What About the White Folks?

By T. Denise Anderson, 222nd General Assembly Co-moderator Candidate (with Jan Edmiston)

United Methodist Commission on Race.
Black Ministries and Latino/Hispanic Ministries – The Episcopal Church.
Council for Racial and Ethnic Ministries (COREM) – United Church of Christ.
Ethnic Specific and Multicultural Ministries – Evangelical Lutheran Church in America.
Racial Ethnic and Women’s Ministries – Presbyterian Church (U.S.A.).

These are a few examples of entities in American mainline denominations that are dedicated to minority witness and interests. Some are very specific in their focus and tell you which segment of the population is being heard and served, like the Episcopal Church’s Latino/Hispanic ministries. Others are more broad in their focus, using “racial” and “ethnic” as umbrella terms for all the denomination’s non-white constituents. These various names and entities communicate one thing clearly: in American mainline denominations, whiteness is centered.

What would it look like for our predominantly white denominations to take note of their centering of whiteness and ask not only what should be done about it, but what should be done with it?

I’m sure that comes as a shock to no one. The United States of America is, at least for now, predominantly white. American mainline (i.e., mainstream, or even normative) Protestant denominations reflect, even amplify those demographics in their ranks, as percentages of non-white mainline Protestants are significantly lower than percentages of non-white persons in the U.S. as a whole. Furthermore, these denominations have been some of the major promulgators of white supremacy in this country. For generations, hermeneutics that favored white people went unchallenged in our churches, and the effects persist in the 21st century, with mainline membership at around 90% white across the board.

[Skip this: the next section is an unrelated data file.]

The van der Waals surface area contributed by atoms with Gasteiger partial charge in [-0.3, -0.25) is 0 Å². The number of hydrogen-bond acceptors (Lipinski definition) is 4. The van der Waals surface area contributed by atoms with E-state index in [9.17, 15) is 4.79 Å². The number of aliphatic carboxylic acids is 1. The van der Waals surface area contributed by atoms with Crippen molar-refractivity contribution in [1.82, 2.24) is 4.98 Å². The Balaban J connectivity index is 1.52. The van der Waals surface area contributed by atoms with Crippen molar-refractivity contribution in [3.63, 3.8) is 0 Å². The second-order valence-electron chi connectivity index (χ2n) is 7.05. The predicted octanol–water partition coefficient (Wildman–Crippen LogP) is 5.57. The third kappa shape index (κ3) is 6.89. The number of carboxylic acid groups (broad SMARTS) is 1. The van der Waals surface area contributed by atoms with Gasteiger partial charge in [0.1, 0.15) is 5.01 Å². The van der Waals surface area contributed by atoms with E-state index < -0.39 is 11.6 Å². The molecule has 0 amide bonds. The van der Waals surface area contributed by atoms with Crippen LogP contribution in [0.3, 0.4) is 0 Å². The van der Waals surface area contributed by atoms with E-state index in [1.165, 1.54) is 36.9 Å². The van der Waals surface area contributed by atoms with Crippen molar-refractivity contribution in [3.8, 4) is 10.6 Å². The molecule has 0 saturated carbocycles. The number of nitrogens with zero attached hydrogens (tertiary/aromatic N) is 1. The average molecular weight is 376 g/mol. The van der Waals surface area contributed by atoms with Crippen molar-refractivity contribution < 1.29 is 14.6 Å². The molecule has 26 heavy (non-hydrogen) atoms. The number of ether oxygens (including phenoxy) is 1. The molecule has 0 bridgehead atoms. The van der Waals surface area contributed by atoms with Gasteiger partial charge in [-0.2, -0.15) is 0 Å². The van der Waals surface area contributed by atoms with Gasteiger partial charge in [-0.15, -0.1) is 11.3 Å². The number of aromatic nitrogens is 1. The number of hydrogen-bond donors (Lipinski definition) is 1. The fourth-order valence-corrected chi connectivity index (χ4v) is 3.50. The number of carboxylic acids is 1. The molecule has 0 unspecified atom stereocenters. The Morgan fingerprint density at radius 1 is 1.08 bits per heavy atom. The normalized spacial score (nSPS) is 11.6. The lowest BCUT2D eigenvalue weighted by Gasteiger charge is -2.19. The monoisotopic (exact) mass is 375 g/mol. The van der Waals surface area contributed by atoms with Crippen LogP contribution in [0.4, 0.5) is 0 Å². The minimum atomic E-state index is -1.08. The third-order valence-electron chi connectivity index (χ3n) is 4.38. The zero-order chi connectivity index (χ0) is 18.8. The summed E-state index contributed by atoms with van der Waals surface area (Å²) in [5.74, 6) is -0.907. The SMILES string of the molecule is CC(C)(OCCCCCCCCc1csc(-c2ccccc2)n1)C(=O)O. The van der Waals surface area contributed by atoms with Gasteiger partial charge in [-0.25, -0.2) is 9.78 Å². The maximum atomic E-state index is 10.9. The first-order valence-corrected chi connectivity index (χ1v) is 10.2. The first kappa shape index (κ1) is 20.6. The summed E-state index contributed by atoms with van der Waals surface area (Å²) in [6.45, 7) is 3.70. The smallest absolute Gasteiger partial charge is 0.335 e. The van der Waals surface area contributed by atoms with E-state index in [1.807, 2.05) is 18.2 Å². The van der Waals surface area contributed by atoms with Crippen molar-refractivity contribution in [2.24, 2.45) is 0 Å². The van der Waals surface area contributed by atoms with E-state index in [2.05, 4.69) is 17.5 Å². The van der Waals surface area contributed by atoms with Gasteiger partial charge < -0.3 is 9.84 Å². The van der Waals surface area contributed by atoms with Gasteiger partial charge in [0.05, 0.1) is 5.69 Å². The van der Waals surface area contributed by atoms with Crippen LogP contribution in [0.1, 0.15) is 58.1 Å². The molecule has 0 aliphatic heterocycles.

Any dominant group will normalize and center its own experience, whether or not they do it intentionally or have any institutional memory of how things came to be the way they are. It is usually only through the advocacy of those outside of it that the dominant group comes to realize that it needs to make some space. Those outside of the dominant group are having a different experience and need to be nurtured, affirmed, and heard.

In order to make this necessary space, the denomination establishes “racial” or “ethnic” ministries. It is explicit as to whose voice and witness it wants to amplify: the non-white voice. The irony is that it aims to be explicit about this non-white witness by using coded language. All people are part of ethnic groups. All people are part of races. And yet, we use the language of race and ethnicity to refer specifically to those who are not white, which suggests that white people do not think of themselves in terms of race or ethnicity.

Of course, white people don’t think of themselves in terms of race; they don’t have to!